The UK's dog attack epidemic is being fuelled by pandemic pets as terrifying data shows the full extent of year-on-year increases since lockdown.
A 'ticking timebomb' of impulse dog buying, the return to work, and the often traumatic way puppies have been brought into the world are combining to forge an increase in attacks – with some experts surprised there are so few of them.
This week Farrah-Leigh Nichol,five, was rushed to hospital and left needing a skin graft following a dog attack outside a Teeside supermarket.
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But what makes Farrah-Leigh’s harrowing incident so concerning is that she's just the latest in a long line of victims as Brits own more dogs than ever before.
UK Pet Food, the preferred data source for major charities like Dogs Trust, claim there are roughly 12 million dogs thought to be in the country and in around 31% of our homes.
The number of dog households has been consistently above 30% since 2021 – tying in neatly with the Covid pandemic. Before that the number was in the mid-to-low 20s.
Robert Bays, canine behaviourist and training manager at Battersea Dogs Home said: “Since Covid we are confident that we have seen a rise in first-time dog ownership in the UK.
"We know from research that 77% of dogs that were purchased in Covid were puppies which suggests that there's a huge rise in breeding.
“Dog breeding was such a lucrative market in the pandemic but that did lead to huge amounts of unlicensed or unregulated breeding with puppies being born in not necessarily the most suitable environments.
“That obviously then affects their early socialisation and their early experiences which can have an impact on them later in life,” Mr Bays added.
“Like with people if you were to experience a traumatic event when you're a child or humans experience something stressful in life, it might affect how you perceive the situation in the future."
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Never mind the breed, put simply dog attacks are on the rise. TheBritish Medical Journalreported in April 2023 that the number of incidents has been growing at an alarming rate since lockdown.
The clearest data relating to dog attacks is found in hospital attendance, which the BMJ says have increased from 4,699 in 2007 to 8,819 in 2021-2022. That's a rise of 88%.
The other clear indicator is fatal attacks, with three people dying on average per year in the UK from dog attacks. In 2022 that number was 10, four of which were children.
And without a change in how we educate and interact with our pets, it's only going to get worse.
Mr Bays added: “Lots of people got dogs for maybe for the first time during the pandemic. But their lifestyles are going to look really different now.
“People were thrust into working from home with their dogs and able to spend every waking moment with them.
“That's obviously changed quite substantially now with the world getting back to normal.”
He added: “Dogs lived isolated lives having already missed out on important socialisation during their puppy and adolescent periods that would have played a huge role in development and behaviour.”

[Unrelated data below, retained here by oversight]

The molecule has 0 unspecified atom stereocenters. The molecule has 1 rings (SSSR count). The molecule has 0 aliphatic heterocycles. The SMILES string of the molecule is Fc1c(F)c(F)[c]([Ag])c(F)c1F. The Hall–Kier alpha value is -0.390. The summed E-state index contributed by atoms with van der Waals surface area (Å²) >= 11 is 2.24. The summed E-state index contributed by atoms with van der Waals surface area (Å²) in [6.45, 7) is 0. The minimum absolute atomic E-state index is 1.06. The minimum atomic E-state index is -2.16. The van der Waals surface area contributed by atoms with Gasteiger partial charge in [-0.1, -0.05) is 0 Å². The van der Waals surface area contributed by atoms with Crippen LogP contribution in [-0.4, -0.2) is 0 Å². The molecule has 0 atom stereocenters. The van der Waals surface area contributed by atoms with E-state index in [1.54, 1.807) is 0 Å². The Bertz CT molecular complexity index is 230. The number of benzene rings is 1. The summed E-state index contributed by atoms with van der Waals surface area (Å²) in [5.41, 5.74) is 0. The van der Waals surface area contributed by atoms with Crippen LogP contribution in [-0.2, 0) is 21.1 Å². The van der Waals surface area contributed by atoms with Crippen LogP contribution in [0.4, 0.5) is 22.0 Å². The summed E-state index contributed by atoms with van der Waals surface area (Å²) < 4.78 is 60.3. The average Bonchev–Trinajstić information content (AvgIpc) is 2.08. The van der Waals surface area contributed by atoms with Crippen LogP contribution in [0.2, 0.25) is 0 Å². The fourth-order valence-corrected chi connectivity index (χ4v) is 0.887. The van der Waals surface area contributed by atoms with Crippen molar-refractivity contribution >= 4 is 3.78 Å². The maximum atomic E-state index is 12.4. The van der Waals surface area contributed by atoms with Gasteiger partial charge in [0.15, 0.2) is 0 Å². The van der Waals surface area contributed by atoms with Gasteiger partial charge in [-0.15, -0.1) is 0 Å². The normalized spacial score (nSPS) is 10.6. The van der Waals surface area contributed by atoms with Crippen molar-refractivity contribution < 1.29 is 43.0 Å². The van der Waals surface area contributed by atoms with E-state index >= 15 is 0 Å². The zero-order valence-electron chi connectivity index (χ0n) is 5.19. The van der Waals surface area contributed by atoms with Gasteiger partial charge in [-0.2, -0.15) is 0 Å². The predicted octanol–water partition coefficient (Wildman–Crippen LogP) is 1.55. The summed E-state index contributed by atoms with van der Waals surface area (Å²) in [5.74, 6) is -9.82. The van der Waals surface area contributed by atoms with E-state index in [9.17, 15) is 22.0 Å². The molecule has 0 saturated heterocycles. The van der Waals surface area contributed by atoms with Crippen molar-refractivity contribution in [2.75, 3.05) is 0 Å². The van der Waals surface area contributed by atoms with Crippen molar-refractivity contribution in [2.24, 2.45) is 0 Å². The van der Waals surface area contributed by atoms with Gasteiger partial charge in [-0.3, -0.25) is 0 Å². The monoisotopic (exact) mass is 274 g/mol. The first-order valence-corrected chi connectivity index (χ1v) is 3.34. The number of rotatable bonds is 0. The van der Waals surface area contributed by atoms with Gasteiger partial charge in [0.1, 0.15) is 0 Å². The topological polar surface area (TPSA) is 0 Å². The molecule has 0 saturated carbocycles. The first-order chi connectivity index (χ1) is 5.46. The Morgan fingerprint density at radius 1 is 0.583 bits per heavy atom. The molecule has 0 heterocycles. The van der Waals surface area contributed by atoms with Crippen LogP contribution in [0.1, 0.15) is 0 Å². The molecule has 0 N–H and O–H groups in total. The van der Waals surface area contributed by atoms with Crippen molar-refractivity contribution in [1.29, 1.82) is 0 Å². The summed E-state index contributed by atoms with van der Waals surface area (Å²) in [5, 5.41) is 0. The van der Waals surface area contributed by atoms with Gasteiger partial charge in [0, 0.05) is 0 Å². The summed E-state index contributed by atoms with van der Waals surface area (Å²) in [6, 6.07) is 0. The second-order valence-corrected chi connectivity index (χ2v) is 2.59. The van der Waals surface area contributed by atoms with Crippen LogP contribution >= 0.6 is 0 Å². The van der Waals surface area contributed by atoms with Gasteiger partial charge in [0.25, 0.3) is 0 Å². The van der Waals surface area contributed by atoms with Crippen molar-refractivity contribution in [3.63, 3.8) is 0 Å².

Much of the debate and theorising centres around specific breeds being culpable for disproportionality high numbers of attacks.
But animal charities are desperately campaigning to have the approach to dangerous dogs overhauled. They demand a greater focus on education for owners rather than isolating dangerous breeds.
Hospital data, which is the most reliable source of information for dog attacks, doesn’t record the type of canine involved in the incident.
“While we've seen a rise in dog attacks, we don't actually know that that is related to a specific breed,” Mr Bays explained.
“Unfortunately, the bully-type breeds are in the media eye a bit more, which obviously then alters the perception that the increase is down to them."
He added: “We do believe that the Dangerous Dogs Act should be doing more to prevent all attacks, focusing more on educating the public, and actually trying to highlight these reasons as to why there may be an increase.”
This desire was echoed by Dr Ed Hayes of The Kennel Club who are part of the Dog Control Coalition looking into and researching policies and methods to “track and trace” dangerous dogs in a bid to cut off violence before they get to the stage of an actual attack.
“Unfortunately, the numbers attending hospital have been rising year on year,” explained Dr Hayes.
“What tends to be an underlying cause for a lot of dog aggression is poorly trained and not properly socialized dogs”.
Ira Moss, general manager at All Dogs Matter, is on the frontline – and sees her charity being swamped by now unwanted bully-type dogs.
She said: “We’re getting about 10 calls a day of people saying I need to rehome my XL bully. I’m scared of the dog”.
She told of how much of the dog-buying market now exists online, with no regulation. This is leading to unregistered breeders running amok.
She added: “You might as well just advertise guns and drugs online for sale – these are 45 to 50kg dogs that have often been bought by people during lockdown and most that people are trying to offload.
"They are between one and two years old after being bought in lockdown.
“A lot of them were bought by people who – if they were trying to get them through us – we would probably only recommend a hamster to.”
She continued: “These are really powerful dogs and they’re often moved about from post to post. They’re confused, they’re stressed, people aren't walking them, they’re putting them in gardens and in some places they’re being left in flats and used for breeding.”
Shockingly, she added: “To be honest I’m surprised there are as few dog attacks as there are”.
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